Springsteen has always tinkered with the band lineup. A few times in the 70s and early 80s, he worked with a full horn section in addition to Clarence Clemons’ saxophone. Early on, violinist Suki Lahav was a regular member. In 1984, he chose to add a new singing voice, Patti Scialfa. Scialfa came from down the Shore, but she’d also been around the big time, recording with the Rolling Stones, for instance, and touring with the ESB’s Asbury Park brethren, Southside Johnny and the Asbury Jukes. She and Springsteen sparked at the microphone, adding another focal point.
But the main E Street Band focal point was Clemons, who specialized in tenor (sometimes baritone, rarely soprano) saxophone, hand percussion and doo-wop bass harmonies. For most of the night, he was standing in the corner, and then would ignite the show any time he and Springsteen decided to strike a pose or trade licks or, for that matter, give each other a smooch. They were a symbol of both what rock and roll could be and what it had been. Their tableaux and skits were both bar-band amateurish and an eloquent if mostly implicit statement about healing division. It wasn’t something that separated the two of them from the rest of the band or, for that matter, the audience itself. It was all about bonding, a spiritual endurance test to go with the physical one.
Each night, the climax of the show occurred amid some big rock and roll number, be it Springsteen’s own “Rosalita,” or the Mitch Ryder–derived “Detroit Medley,” or a jukebox classic like “Quarter to Three” or “Twist and Shout.” As the energy its apex, Springsteen began to introduce the band, which was, in a sense, the final chisel cutting into the rock of their legend. He declaimed, “The Mighty Max Weinberg,” “Professor Roy Bittan,” “Garry W. Tallent” (because you’d mess with Garry at your peril), “Miami Steve Van Zandt,” “the lovely Miss Patti Scialfa,” “the great Nils Lofgren,” “now you see him , now you don’t Phantom Dan Federici,” and then, at last… “Do I have to say his name? Do I have to say his name?” And the crowd would begin to chant, “Clar-ence, Clar-ence, Clar-ence,” louder even than they’d chanted “Brooooce” waiting for the show to begin, and Weinberg would hit the biggest downbeat of them all, and Bruce would rattle it out: “The King of the World! On the saxophone, Clarence Clemons!”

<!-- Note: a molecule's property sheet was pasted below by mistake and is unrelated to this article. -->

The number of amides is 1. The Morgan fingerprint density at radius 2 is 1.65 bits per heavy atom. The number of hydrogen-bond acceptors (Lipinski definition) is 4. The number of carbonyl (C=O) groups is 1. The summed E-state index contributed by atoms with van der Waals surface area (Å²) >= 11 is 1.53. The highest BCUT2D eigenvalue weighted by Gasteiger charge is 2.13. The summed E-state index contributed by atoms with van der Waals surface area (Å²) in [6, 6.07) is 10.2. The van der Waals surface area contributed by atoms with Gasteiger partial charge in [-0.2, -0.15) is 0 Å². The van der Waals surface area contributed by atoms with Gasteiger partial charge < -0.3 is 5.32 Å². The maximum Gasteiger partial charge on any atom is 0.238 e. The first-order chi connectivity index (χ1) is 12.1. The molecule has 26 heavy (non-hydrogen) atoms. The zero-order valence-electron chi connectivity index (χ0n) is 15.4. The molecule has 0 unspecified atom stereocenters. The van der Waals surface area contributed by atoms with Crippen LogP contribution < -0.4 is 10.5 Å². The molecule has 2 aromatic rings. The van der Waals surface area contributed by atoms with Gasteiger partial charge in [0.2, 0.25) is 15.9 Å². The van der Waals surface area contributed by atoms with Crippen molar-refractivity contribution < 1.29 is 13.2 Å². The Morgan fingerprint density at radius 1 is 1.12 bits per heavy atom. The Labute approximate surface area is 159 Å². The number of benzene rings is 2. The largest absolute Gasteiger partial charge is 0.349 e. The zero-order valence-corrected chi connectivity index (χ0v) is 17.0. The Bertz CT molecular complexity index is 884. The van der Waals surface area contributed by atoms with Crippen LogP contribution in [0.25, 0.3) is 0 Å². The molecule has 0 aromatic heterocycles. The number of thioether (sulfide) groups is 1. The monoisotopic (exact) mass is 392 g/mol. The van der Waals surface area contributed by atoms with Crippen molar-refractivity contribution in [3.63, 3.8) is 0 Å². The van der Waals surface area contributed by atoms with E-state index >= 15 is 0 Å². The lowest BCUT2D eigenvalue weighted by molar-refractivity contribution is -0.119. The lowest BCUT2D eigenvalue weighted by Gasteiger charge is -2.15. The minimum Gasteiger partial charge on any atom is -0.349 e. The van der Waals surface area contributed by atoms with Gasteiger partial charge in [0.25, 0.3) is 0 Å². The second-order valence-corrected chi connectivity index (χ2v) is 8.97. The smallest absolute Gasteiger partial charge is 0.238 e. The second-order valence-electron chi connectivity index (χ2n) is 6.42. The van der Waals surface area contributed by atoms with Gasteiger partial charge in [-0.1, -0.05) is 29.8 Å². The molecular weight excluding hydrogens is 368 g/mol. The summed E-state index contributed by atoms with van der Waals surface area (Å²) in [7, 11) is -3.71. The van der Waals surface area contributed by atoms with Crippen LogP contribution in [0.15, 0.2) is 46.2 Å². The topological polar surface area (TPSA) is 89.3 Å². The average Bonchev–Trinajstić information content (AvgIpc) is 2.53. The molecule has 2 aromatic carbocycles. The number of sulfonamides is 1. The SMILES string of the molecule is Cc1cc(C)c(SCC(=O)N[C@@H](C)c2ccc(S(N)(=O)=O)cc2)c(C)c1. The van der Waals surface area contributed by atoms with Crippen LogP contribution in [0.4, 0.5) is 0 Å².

If that doesn’t sound like such a much, you never saw Clarence, who, even when his body began to fail him, had a transcendent face and physical presence out of proportion to even his own large stature. Give or take Little Richard, there has been no more commanding presence – commanding without moving a muscle – in rock history. This was the glory of the E Street Band.
In 1989, just like that, Springsteen told the group he was moving on. The E Street Band was a thing of the past. The guys were shocked. The music world was shocked.
Over the next decade, there was no attempt to revive a Springsteen-free E Street Band. From 1992 to 1993, Springsteen put together a touring group that sported two E Street alumni, Roy Bittan and Patti Scialfa (by then Springsteen's wife). He did a solo tour – just him, just once. He called when he needed the guys’ skill in the studio, when it was time to put out a greatest-hits album in 1995 and he wanted to record a couple of new songs, and in 1998, when he needed to spruce up a boxed collection of left-offs, Tracks.
In early 1999, Bruce Springsteen was inducted into the Rock and Roll Hall of Fame, he invited them all. When he was done accepting the honor; he called them on to the stage. And they played together. It sounded great – organic, fitting, necessary.